Advanced Paving Technologies to Develop “3D Paver”

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On October15th, Advanced Paving Technologies Inc. (APT) launched a crowdfunding campaign to generate $60,000 for what it expects to be the first step in bringing what the company terms a “3D asphalt paver” to the market.

Still in the research phase, the paver is called the Multi-dimensional Asphalt Delivery and Compaction System (MADCS) and will be intended for paving overlays, not for new construction. “Informally, it is the world's first 3D asphalt paving machine,” according to APT.

John Smith, CEO, said the $60,000 will fund core research and development on MADCS. APT is working in conjunction with Dr. John Harvey and his team at the University of California-Davis, where research funded by this crowdfunding campaign will be performed.

“Our stretch goal is to do the mechanical engineering for the 3D paver and the final design for a prototype,” Smith said. “Once we get positive results from our research we can then reach out to capital investors to finance and build a prototype.”

What 3D Paving is Trying to Solve

According to APT, current pavers that rely on screeds that have only a single flat surface, which can’t compensate for the bumps, dips, depressions and ruts found in most roads. For example, if used to overlay an existing surface that has typical depressions or ruts, and without any preparation work, APT says current pavers deliver too much material over the bumps and not enough material over the depressions, resulting in what is commonly referred to as differential compaction.

“When the heavy roller comes along the material around the depression compacts first, causing the heavy roller with its flat compacting surface to bridge over the depression and the asphalt material doesn't fully compact,” according to APT.

Smith says that to compensate for this the industry currently has no choice but to turn to pavement milling, which does even out the surface to be paved.

“Unfortunately, this method reprocesses 100% of the road surface to address a much smaller percentage of problem areas. Structurally, nothing is wrong with the majority of all asphalt that is reprocessed in this manner. This process is very time consuming and costly as well as greatly contributing to the carbon output of the project. It also causes more and longer lane closures, which adds to traffic congestion and causes even more carbon output. Often it is milled for no other reason than to provide a uniform flat surface for current 2-D asphalt paving machines to be effective.” The industry rightly calls this practice a “recycling” effort, however it is anything but a green process.

How the 3D Paver Works

The MADCS uses a remote sensing technology (LIDAR) that essentially bounces a laser off a target (in this case the pavement surface) and analyzes the reflected light. Smith says this scanner, when combined with APT’s new asphalt paver design, will be able to scan a road surface, map out its defects, and then design and deliver “on the move” a shaped asphalt mat that provides a smooth and long-lasting pavement surface.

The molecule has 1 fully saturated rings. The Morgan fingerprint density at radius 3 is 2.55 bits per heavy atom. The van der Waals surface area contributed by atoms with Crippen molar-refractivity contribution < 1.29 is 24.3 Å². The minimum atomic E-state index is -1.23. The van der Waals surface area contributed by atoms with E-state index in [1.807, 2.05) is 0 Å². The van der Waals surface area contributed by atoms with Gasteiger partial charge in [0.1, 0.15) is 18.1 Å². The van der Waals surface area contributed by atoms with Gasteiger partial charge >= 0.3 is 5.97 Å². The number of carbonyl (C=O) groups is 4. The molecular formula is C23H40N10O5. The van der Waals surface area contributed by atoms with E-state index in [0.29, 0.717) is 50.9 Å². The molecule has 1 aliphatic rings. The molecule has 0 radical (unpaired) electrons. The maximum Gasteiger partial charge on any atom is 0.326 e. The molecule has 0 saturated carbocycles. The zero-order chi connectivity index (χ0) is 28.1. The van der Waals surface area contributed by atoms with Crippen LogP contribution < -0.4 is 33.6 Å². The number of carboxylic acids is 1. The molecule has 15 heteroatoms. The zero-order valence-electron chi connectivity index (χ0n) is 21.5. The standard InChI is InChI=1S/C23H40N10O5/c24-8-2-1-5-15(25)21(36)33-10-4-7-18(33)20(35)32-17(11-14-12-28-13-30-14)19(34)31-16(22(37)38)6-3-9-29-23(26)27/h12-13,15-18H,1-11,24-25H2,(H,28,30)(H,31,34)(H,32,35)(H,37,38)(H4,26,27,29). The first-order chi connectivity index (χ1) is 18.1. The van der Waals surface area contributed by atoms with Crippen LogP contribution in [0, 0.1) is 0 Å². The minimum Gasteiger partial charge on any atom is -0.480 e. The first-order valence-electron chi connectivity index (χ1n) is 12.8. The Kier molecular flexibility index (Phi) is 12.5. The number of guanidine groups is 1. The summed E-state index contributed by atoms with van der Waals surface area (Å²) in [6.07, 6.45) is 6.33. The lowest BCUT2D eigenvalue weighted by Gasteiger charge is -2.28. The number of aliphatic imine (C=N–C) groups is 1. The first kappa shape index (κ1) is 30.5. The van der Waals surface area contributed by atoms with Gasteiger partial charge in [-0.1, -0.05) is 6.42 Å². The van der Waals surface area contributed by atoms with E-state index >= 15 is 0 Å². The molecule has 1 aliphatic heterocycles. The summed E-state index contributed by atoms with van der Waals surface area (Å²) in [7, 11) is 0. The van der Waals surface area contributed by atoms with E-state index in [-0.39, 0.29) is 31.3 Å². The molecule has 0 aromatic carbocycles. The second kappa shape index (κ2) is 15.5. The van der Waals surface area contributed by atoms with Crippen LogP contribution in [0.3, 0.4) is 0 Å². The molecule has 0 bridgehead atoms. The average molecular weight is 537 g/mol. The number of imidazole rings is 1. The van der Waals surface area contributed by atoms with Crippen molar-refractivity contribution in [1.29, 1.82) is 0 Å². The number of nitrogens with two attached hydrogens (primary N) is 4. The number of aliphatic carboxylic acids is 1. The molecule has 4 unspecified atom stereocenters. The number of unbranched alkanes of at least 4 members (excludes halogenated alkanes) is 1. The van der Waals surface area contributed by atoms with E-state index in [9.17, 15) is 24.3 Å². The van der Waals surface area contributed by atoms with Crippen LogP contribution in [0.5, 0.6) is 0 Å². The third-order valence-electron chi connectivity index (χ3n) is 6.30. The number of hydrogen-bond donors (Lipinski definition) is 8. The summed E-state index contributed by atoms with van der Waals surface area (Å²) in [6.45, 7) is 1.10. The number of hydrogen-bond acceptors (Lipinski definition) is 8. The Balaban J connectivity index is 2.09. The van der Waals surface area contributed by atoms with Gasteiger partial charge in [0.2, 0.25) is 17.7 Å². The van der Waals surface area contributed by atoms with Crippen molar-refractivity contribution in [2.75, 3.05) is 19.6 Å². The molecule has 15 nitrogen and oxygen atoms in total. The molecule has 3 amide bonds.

“Mapping the surface is only part of the solution. The other part is that instead of using today’s typical flat screed we will be using a multi-segmented variable screed that incrementally delivers asphalt material across the entire width of the paving pass,” Smith said. “The variable screed works completely different from current screeds that measure and provide initial compaction of the asphalt material at the same time. Instead we first form an overly thick uncompacted layer of asphalt that is then introduced to the variable screed, which incrementally strikes off the unneeded material, leaving only the asphalt required to form the 3D-shaped asphalt layer.”

He said the individual blade elements of the variable screed do not move straight up and down, as that would distort the oncoming asphalt layer. Instead, the plurality of screed blades are held at an angle in order to bisect the oncoming layer of asphalt and minimize distortions.

Smith said the excess material moves up and out of the inner chamber and comes into contact with a return conveyor that grabs the excess material and delivers it back to the feed hopper, to be reintroduced back into the system. The shaped asphalt layer immediately comes into contact with an angled vibratory sled positioned at the back of the paving machine to compress the high spots into the depressions they are designed to address. Final compaction is performed by a typical heavy roller to form the designed smooth planar surface.

“That will enable us to deliver an asphalt mat that accounts for and corrects any surface irregularities underneath and provides a smooth even wearing surface on top. And we can do that without having to mill the entire surface.” In essence this method utilizes the effects of “differential compaction” and uses it in a positive way.

He said under ideal circumstances the company is looking at roughly a three-year timeline to bring the unit to the market.